"Rabbi, do you mean to tell me that God actually cares whether I say Shema at 9:22... or 9:23?!"
"Rabbi, do you really think it makes a difference to God whether I drink 5.2 fluid ounces of wine per cup at the seder... or 5.3?!"
These questions and others like them are common amongst adolescents and adults exploring halakhah for the first time and amongst those deeply and critically reflecting on their own practice for the first time. The common theme is the detail and precision which is characteristic of almost all areas of Jewish Law and which, at times, can seem rather trivial or perhaps even absurd.
This was the question we explored last Sunday at the annual Kohelet Yeshiva High School Beit Midrash Yom Iyyun. We started with group learning sessions in which we used the case of the 35 foot menorah as a launching point and then proceeded to look at the size requirements for a mikvah and then the famous case of a baby pigeon in which R' Yirmiyah asks a question that gets him expelled from the study hall. You can access the source sheets here.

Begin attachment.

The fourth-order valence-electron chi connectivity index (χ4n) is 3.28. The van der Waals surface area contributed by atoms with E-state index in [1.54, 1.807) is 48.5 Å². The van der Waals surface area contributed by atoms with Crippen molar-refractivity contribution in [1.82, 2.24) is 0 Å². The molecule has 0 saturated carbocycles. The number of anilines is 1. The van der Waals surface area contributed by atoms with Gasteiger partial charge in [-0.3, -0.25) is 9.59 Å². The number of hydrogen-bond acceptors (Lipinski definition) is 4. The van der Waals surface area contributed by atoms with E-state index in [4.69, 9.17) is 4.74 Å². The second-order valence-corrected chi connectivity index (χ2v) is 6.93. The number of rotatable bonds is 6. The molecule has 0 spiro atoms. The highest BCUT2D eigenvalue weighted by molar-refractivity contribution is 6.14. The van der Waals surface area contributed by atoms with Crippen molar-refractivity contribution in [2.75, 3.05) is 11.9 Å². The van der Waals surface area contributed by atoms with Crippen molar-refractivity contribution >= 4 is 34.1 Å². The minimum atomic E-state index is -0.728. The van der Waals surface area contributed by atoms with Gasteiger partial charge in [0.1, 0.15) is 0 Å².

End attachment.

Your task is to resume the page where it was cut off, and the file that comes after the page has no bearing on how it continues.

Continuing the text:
After half an hour of group learning led by our Beit Midrash fellows, we came back together, synthesized the sources, and then looked at the way in which both Justice Moshe Silberg and Rabbi Joseph Soloveitchik (sources for which you can find here argue that this feature of Jewish Law reflects fundamental and essential values upon which the halakhic system is predicated.
Below is a video of the presentation.
(I want to thank Professor Haninah Ben Menahem of Hebrew University for first introducing me to this approach several years ago.)
Head of School, Kohelet Yeshiva. Chief Academic Officer, Kohelet Foundation. Fascinated with the Jewish future.